Exposure to loud sounds for prolonged periods of time can irreparably damage hearing and lead to chronic hearing issues such as tinnitus (ringing in the ears). One of the leading causes of hearing loss and hearing issues is related to workplace noise. Although there have been many developments in workplace laws over the last 50 years, there are still many workplaces which do not provide adequate hearing protection to employees. Working in a factory with loud machinery or working as a guitarist in a band can both be equally detrimental to your hearing if you have not got the right level of ear protection.

    Listening to music

    Young people are particularly susceptible to hearing damage as a result of listening to music. Prolonged exposure to music, even if it is not turned up to maximum volume, can be detrimental to your hearing health. Still, young people listening to music via headphones, earphones and air pods are particularly at risk. Studies have shown that regular use of earphones to listen to music can diminish hearing thresholds and can lead to noise-induced hearing impairments.


    Jono Heale, Director at ACS Custom, gave a talk last year to students at the Royal Northern College of Music, about hearing protection and safe listening. Watch the video to see Jono’s talk.


    Research on professional and amateur musicians shows that they can also suffer. George Odam, Emeritus Professor at Bath Spa University and Fellow of the Guildhall School of Music and Drama undertook a research project into the health of music students. After a 1-year pilot study, he found that 26% had tinnitus and 17% had some degree of hearing loss. Other research shows that musicians and DJs are 3.5 times more likely to suffer from music-induced hearing loss and almost 1.5 times more likely to develop tinnitus than the general population.

    Even today, hearing conservation and occupational health, safety and welfare for musicians is not mandatory as a subject in music education. Typical decibel levels for different types of music would be: Chamber ensemble, playing mezzoforte, 80-85dB; Symphony orchestra, 94-120dB; Pipe and drums band, 100-110dB outdoors, 116dB indoors; Amplified rock band, 94-120dB and Front of house mixing desk, 97+dB. Considering your maximum time exposure at a level of 85dB is 8 hours, and for every increase of 3dB, that exposure time halves, this means that at 100dB, 15 minutes is the maximum safe exposure time.

    If you’re listening to or playing in any of those scenarios, you will likely be exceeding that exposure time and thus increasing your risk of music induced hearing loss.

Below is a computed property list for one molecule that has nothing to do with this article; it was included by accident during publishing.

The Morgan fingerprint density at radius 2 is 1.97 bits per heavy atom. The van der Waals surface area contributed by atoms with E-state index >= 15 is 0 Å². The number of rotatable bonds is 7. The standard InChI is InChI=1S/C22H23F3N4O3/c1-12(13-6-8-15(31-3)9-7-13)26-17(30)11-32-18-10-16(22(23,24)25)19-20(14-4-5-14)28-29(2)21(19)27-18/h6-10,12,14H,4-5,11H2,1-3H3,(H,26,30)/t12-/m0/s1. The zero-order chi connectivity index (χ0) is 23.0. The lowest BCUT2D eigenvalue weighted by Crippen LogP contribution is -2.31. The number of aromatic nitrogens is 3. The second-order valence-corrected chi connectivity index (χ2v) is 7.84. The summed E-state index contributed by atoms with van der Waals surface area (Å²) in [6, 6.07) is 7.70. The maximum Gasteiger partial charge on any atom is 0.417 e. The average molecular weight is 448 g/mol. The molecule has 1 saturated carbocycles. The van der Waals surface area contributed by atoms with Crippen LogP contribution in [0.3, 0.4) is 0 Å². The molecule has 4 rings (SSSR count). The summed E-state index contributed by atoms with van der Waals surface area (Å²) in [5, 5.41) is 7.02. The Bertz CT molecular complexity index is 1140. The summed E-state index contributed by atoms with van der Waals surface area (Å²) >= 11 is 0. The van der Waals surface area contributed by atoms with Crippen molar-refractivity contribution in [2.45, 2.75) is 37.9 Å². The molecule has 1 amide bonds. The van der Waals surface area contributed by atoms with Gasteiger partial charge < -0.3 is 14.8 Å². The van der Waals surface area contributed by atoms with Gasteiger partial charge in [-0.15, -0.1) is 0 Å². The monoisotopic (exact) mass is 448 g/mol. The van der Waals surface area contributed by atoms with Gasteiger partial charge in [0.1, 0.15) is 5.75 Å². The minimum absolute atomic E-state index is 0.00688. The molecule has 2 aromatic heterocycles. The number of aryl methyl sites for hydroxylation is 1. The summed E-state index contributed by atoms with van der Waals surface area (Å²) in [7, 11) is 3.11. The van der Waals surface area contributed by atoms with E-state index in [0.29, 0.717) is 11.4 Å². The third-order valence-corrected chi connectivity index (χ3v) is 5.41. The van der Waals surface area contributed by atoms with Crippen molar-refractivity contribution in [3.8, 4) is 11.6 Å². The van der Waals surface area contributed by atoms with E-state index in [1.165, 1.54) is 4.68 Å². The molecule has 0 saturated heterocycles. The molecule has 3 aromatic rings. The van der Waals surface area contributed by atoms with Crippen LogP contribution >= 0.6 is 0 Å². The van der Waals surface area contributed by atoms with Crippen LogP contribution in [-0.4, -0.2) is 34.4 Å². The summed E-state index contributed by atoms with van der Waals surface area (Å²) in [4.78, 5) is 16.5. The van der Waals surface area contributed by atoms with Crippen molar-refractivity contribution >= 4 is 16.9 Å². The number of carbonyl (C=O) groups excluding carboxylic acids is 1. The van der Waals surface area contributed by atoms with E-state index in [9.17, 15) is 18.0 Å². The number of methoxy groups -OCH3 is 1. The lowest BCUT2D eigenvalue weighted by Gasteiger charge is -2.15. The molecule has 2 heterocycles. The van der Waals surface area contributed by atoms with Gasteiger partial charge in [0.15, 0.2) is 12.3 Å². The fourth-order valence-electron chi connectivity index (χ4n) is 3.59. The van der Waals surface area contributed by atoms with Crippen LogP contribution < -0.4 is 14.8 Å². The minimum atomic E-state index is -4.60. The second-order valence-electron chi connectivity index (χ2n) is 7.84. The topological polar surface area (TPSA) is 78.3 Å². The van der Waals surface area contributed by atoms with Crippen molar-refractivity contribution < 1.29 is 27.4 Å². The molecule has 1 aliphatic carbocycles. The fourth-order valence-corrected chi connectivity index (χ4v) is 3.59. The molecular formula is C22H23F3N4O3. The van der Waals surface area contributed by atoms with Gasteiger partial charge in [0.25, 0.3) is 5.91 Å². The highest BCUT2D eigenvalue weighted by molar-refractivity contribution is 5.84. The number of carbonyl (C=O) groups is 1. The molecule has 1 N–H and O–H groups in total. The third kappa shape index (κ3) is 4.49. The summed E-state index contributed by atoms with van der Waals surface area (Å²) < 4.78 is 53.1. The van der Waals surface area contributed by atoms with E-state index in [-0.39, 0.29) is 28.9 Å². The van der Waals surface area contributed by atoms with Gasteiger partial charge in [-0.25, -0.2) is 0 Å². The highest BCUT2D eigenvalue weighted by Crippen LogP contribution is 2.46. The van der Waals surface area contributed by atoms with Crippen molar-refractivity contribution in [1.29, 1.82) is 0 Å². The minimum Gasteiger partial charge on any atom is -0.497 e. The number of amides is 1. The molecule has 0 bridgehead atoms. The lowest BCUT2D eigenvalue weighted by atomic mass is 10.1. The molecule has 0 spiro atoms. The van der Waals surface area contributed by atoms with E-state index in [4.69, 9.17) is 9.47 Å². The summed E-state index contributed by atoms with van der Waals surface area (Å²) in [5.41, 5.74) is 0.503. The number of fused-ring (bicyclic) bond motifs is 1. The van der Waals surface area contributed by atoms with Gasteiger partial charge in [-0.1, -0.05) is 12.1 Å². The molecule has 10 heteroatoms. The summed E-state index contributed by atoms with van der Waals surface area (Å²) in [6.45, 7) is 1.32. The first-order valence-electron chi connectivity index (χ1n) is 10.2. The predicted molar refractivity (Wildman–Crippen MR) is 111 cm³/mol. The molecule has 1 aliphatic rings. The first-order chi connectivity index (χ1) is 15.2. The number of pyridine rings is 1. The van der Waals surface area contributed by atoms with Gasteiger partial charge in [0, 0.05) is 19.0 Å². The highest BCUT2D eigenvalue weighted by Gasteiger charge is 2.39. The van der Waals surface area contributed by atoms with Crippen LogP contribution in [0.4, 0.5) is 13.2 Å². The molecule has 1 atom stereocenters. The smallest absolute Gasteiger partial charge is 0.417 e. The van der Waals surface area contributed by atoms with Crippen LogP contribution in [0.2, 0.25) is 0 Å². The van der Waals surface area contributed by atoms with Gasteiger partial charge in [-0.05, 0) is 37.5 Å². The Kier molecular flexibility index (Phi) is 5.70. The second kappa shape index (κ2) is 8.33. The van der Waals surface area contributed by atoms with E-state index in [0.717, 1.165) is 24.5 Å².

How is your hearing damaged?

    Maybe you’ve just come out of a bar or a live music venue and your hearing has gone a bit muffled. Usually this is temporary and your hearing will go back to normal after a little while. But if it doesn’t, it could be noise or music induced permanent hearing loss. Or you get a ringing noise in your ear, which again disappears after a short while. If it doesn’t go away, it’s a warning that you could be at high risk of hearing damage.

    What can you do to safeguard your hearing?

    If you frequently attend live music events, have loud hobbies (such as motorsports) or work in an environment which is subject to loud noise – then adequate hearing protection is necessary to ensure optimum ear health. Even if you have never experienced hearing problems, exposure to loud noise for prolonged periods could have a delayed effect, which will be experienced many years from now. Wearing ear protection such as earmuffs, plugs and canal caps are the best ways of ensuring that your ears remain healthy for years to come. It’s important to choose earphones that completely block out the background noise, otherwise you’ll find you need to turn the music up by around 10dB in order to hear the music above the background noise.

    Foam earplugs

    These are just an auditory block, in that they literally block the ears. They affect the clarity of sound and so are no good for listening to music.

    Custom-made ear protection

    ACS earplugs

    ACS Custom offers off-the-shelf and custom made earplugs which are popular with those working in the music industry. Custom made earplugs can be made for you if you are frequently exposed to noise for prolonged periods. We take an impression of your ear and then scan this with a laser, create a 3d model and then 3d print a mould, into which we inject the soft silicone. The benefit of a custom made earplug is

    • they stop you getting hot and sweaty, as air is allowed to pass through the ear plug in both directions
    • they don’t block the sound
    • there is less occlusion (the sound your own voice makes inside your head when you’re wearing normal earplugs)